Tram testing is ramping up in the CBD – and will soon begin for the first time in Kingsford and Kensington – as Sydney counts down for the commencement of commuter services in December.
Premier Gladys Berejiklian, Minister for Transport Andrew Constance, NSW Police and the NRMA today reminded road users to be alert around the new light rail corridor as testing steps up.
“As we get ready for services to start in December, Sydneysiders will see more trams every day. Driver training extends into the CBD this week and there will be up to 12 trams out testing day and night, seven days a week,” Ms Berejiklian said.
“I’m also pleased to confirm that trams will soon start testing in Kingsford and Kensington.
“It’s an exciting time for Sydney as the countdown begins to the first passenger services from Randwick to Circular Quay, but it’s also a timely reminder for pedestrians and drivers to be vigilant.”
Mr Constance said new safety videos, launched today by Transport for NSW, will remind drivers to be aware around the light rail as part of the “Heads Up, Play It Safe around Light Rail” campaign.
“We have a number of busy intersections along the light rail route, particularly in the CBD, such as George and Bathurst streets. We remind drivers not to queue across these intersections and always follow traffic signals,” Mr Constance said.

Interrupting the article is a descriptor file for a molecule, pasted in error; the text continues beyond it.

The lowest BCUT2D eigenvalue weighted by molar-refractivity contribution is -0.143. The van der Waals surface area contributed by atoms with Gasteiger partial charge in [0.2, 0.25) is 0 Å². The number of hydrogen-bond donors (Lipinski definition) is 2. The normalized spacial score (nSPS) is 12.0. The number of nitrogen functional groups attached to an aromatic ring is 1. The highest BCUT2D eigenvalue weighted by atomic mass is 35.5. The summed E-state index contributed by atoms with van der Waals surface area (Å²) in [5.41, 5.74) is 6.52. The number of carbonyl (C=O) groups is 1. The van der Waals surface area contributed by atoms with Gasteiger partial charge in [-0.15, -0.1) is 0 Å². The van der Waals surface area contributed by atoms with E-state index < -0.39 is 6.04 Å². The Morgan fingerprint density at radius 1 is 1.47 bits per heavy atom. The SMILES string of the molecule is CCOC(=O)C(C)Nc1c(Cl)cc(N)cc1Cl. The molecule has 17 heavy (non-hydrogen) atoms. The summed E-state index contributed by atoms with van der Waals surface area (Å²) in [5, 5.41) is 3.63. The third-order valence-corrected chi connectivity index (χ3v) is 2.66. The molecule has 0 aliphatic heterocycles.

Drivers, cyclists and pedestrians have mistakenly entered the tram corridor at busy intersections, including those around Pitt Street and Eddy Avenue at Central, and at Devonshire and Bourke streets in Surry Hills.
“We know people are getting used to having trams around, but we really need everyone to be mindful of the tram corridor when turning at intersections, and if you end up on the tracks, drive or ride carefully to the next cross street and exit safety,” Mr Constance said.
NSW Police Assistant Commissioner Michael Corboy reminded drivers they must stay off the cement tram corridor and stick to the asphalt roads.
“Drivers and operators of heavy vehicles must follow the new traffic signals and always stop on the red. Never turn in front of a tram and do not queue across intersections. Food delivery operators and couriers are also reminded to not ride in the tram corridor,” Assistant Commissioner Corboy said.
“The message for all road users is the same; ditch the distraction, follow the road rules and pay attention.”
NRMA spokesperson Peter Khoury said pedestrians also need to change their behaviour.
“The NRMA report released in July, Look Up, found over one third of pedestrians crossed busy intersections while distracted by their smartphones or wearing earphones,” Mr Khoury said.
“Taking this sort of risk around the new Light Rail can have devastating consequences. Trams are quiet and too many pedestrians have yet to adjust their behaviour around this new mode of transport in the heart of Sydney – this needs to change now.”